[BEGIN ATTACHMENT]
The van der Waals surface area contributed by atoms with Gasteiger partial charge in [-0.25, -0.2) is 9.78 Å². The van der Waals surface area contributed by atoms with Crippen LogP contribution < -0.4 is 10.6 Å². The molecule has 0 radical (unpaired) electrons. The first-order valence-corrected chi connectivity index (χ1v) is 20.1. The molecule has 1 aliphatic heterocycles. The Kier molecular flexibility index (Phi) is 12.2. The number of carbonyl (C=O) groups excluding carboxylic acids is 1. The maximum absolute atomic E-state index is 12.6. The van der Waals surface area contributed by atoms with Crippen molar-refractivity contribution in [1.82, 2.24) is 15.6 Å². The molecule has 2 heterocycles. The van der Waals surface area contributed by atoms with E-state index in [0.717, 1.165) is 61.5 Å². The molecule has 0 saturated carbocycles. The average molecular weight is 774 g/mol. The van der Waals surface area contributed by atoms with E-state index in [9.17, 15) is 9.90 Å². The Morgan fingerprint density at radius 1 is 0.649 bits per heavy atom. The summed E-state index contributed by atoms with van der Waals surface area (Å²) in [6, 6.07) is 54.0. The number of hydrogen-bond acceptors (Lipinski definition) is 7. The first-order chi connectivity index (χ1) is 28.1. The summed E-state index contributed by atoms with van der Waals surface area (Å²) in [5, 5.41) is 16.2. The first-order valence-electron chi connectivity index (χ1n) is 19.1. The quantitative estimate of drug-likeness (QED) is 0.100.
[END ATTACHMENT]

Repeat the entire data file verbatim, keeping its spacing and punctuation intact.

The van der Waals surface area contributed by atoms with Gasteiger partial charge in [-0.25, -0.2) is 9.78 Å². The van der Waals surface area contributed by atoms with Crippen LogP contribution < -0.4 is 10.6 Å². The molecule has 0 radical (unpaired) electrons. The first-order valence-corrected chi connectivity index (χ1v) is 20.1. The molecule has 1 aliphatic heterocycles. The Kier molecular flexibility index (Phi) is 12.2. The number of carbonyl (C=O) groups excluding carboxylic acids is 1. The maximum absolute atomic E-state index is 12.6. The van der Waals surface area contributed by atoms with Crippen molar-refractivity contribution in [1.82, 2.24) is 15.6 Å². The molecule has 2 heterocycles. The van der Waals surface area contributed by atoms with E-state index in [0.717, 1.165) is 61.5 Å². The molecule has 0 saturated carbocycles. The average molecular weight is 774 g/mol. The van der Waals surface area contributed by atoms with E-state index in [9.17, 15) is 9.90 Å². The Morgan fingerprint density at radius 1 is 0.649 bits per heavy atom. The summed E-state index contributed by atoms with van der Waals surface area (Å²) in [6, 6.07) is 54.0. The number of hydrogen-bond acceptors (Lipinski definition) is 7. The first-order chi connectivity index (χ1) is 28.1. The summed E-state index contributed by atoms with van der Waals surface area (Å²) in [5, 5.41) is 16.2. The first-order valence-electron chi connectivity index (χ1n) is 19.1. The quantitative estimate of drug-likeness (QED) is 0.100.